The weekly demonstrations against Confederate monuments in Jacksonville continued Friday despite threats of a counterprotest.
No one showed up to challenge Take ‘Em Down Jax, the anti-monument group, but organizers said the public should understand the threats against demonstrators.
Emails had said “20 or so people would show up this morning with Confederate flags and march in our picket line, which is our First Amendment right,” said Wells Todd of Take ‘Em Down Jax. “I was concerned, and it’s always better to be safe than sorry.”
About 15 people participated in Friday’s demonstration outside Jacksonville City Hall, waving signs demanding officials “Remove Symbols of Hate” and “Take Them All Down.” There was no obvious police presence near the picketers or park during the sign waving.
Members of Take ‘Em Down and others speak against the confederate monuments at every City Council meeting, often going head to head with those who want the monuments to stay put. Those who want them to stay, some wearing Confederate flags on their clothing, speak in favor of leaving their heritage alone.
In June 2020, Mayor Lenny Curry did remove a Confederate soldier statue from a pedestal in the middle of what was then called Hemming Park, later renamed James Weldon Johnson Park. But while Curry has tweeted support for removal of a large Confederate statue in Springfield Park, the City Council has not acted.
The lawmakers voted down a $1.3 million removal plan from Curry and did the same with a bill that would have put the issue to voters. City Council also shot down a $500,000 removal effort, failed to follow its own strategic plan to address Confederate monuments by July and idled an offer from the Jessie Ball duPont Fund to hire outside facilitators to help the city determine the future of the Confederate monuments on public lands.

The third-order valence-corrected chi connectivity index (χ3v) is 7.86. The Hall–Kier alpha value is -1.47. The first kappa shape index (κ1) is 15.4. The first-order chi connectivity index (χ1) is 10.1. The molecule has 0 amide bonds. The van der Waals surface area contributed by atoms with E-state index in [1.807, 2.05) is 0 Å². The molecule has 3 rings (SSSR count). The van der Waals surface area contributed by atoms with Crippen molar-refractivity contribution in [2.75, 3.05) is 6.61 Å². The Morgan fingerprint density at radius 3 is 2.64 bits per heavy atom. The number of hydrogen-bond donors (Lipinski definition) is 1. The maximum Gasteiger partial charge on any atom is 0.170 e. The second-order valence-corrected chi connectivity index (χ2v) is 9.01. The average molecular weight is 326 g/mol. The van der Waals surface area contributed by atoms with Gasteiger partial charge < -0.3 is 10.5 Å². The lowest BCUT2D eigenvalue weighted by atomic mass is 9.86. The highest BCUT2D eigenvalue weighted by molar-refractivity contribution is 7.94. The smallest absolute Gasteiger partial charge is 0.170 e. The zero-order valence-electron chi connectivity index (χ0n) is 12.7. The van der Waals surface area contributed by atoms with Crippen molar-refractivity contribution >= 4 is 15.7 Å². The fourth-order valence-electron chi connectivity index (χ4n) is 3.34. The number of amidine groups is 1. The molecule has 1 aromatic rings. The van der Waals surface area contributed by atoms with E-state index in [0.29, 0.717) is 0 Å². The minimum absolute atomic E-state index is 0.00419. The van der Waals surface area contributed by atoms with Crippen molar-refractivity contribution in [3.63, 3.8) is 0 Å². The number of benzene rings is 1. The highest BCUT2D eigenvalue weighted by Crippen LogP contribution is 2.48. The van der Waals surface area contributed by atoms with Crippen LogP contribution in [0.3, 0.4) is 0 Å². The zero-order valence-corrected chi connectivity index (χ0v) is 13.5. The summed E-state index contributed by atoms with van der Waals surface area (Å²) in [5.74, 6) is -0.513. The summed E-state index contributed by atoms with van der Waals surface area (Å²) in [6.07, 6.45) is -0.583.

Todd said the lack of action by City Council “emboldens” supporters of the view that Confederate figures are heroes, while the statues erected long after the end of the Civil War celebrate the return of white supremacy. The protest Friday came only days after a University of North Florida poll found a division of opinion over monuments.
UNF polled 531 registered, likely voters in Duval County by phone Feb. 20 to 24. Forty-five percent strongly or somewhat supported the idea of removing Confederate monuments from public property. Fifth-one percent oppose the action either strongly or somewhat.
Todd said people who continuously support keeping the statues up have “not been exposed to the truth” in schools or anywhere else. Now may be the time to hold some live discussions on local TV about the truth behind these monuments and Black history, he said.
“We have kind of framed this as an attack of African American history,” Todd said. “It is really an attempt to keep African American history from being taught to white children. Because once white kids really understand the institutionalization of racism and all that has happened, they will definitely support the struggle of Black people in this country.”